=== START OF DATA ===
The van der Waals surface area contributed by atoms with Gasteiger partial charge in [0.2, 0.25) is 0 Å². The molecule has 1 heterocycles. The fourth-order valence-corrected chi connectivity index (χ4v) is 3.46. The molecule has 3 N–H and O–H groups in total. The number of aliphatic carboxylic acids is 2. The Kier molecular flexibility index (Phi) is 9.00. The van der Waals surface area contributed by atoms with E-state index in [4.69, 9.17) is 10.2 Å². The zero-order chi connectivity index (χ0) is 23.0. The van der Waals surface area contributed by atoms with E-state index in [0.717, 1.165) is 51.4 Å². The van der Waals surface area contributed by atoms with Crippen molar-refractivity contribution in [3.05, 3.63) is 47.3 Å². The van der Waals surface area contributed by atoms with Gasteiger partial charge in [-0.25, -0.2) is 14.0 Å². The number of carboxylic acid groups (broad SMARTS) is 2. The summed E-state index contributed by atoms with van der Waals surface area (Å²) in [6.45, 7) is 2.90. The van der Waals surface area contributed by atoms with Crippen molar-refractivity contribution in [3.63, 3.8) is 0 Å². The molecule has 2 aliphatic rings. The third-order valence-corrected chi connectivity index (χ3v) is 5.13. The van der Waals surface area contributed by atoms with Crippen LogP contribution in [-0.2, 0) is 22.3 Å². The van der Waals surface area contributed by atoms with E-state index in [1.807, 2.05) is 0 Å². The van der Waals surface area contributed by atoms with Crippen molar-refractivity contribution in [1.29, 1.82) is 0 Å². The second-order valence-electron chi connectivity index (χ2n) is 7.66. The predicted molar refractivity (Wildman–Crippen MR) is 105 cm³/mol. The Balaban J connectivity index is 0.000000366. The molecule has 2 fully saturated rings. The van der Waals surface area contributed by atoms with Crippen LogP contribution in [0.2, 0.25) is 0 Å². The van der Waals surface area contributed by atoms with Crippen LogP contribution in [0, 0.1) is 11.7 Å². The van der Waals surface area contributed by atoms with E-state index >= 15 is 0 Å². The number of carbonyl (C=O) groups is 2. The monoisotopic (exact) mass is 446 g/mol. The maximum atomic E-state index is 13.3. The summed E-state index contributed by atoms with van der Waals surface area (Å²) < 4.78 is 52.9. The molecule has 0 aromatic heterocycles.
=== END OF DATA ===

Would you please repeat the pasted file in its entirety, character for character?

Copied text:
The van der Waals surface area contributed by atoms with Gasteiger partial charge in [0.2, 0.25) is 0 Å². The molecule has 1 heterocycles. The fourth-order valence-corrected chi connectivity index (χ4v) is 3.46. The molecule has 3 N–H and O–H groups in total. The number of aliphatic carboxylic acids is 2. The Kier molecular flexibility index (Phi) is 9.00. The van der Waals surface area contributed by atoms with E-state index in [4.69, 9.17) is 10.2 Å². The zero-order chi connectivity index (χ0) is 23.0. The van der Waals surface area contributed by atoms with E-state index in [0.717, 1.165) is 51.4 Å². The van der Waals surface area contributed by atoms with Crippen molar-refractivity contribution in [3.05, 3.63) is 47.3 Å². The van der Waals surface area contributed by atoms with Gasteiger partial charge in [-0.25, -0.2) is 14.0 Å². The number of carboxylic acid groups (broad SMARTS) is 2. The summed E-state index contributed by atoms with van der Waals surface area (Å²) in [6.45, 7) is 2.90. The van der Waals surface area contributed by atoms with Crippen molar-refractivity contribution in [3.63, 3.8) is 0 Å². The molecule has 2 aliphatic rings. The third-order valence-corrected chi connectivity index (χ3v) is 5.13. The van der Waals surface area contributed by atoms with Crippen LogP contribution in [-0.2, 0) is 22.3 Å². The van der Waals surface area contributed by atoms with E-state index in [1.807, 2.05) is 0 Å². The van der Waals surface area contributed by atoms with Crippen molar-refractivity contribution in [1.29, 1.82) is 0 Å². The second-order valence-electron chi connectivity index (χ2n) is 7.66. The predicted molar refractivity (Wildman–Crippen MR) is 105 cm³/mol. The Balaban J connectivity index is 0.000000366. The molecule has 2 fully saturated rings. The van der Waals surface area contributed by atoms with Crippen LogP contribution in [0.2, 0.25) is 0 Å². The van der Waals surface area contributed by atoms with Crippen LogP contribution in [0, 0.1) is 11.7 Å². The van der Waals surface area contributed by atoms with E-state index >= 15 is 0 Å². The number of carbonyl (C=O) groups is 2. The monoisotopic (exact) mass is 446 g/mol. The maximum atomic E-state index is 13.3. The summed E-state index contributed by atoms with van der Waals surface area (Å²) < 4.78 is 52.9. The molecule has 0 aromatic heterocycles.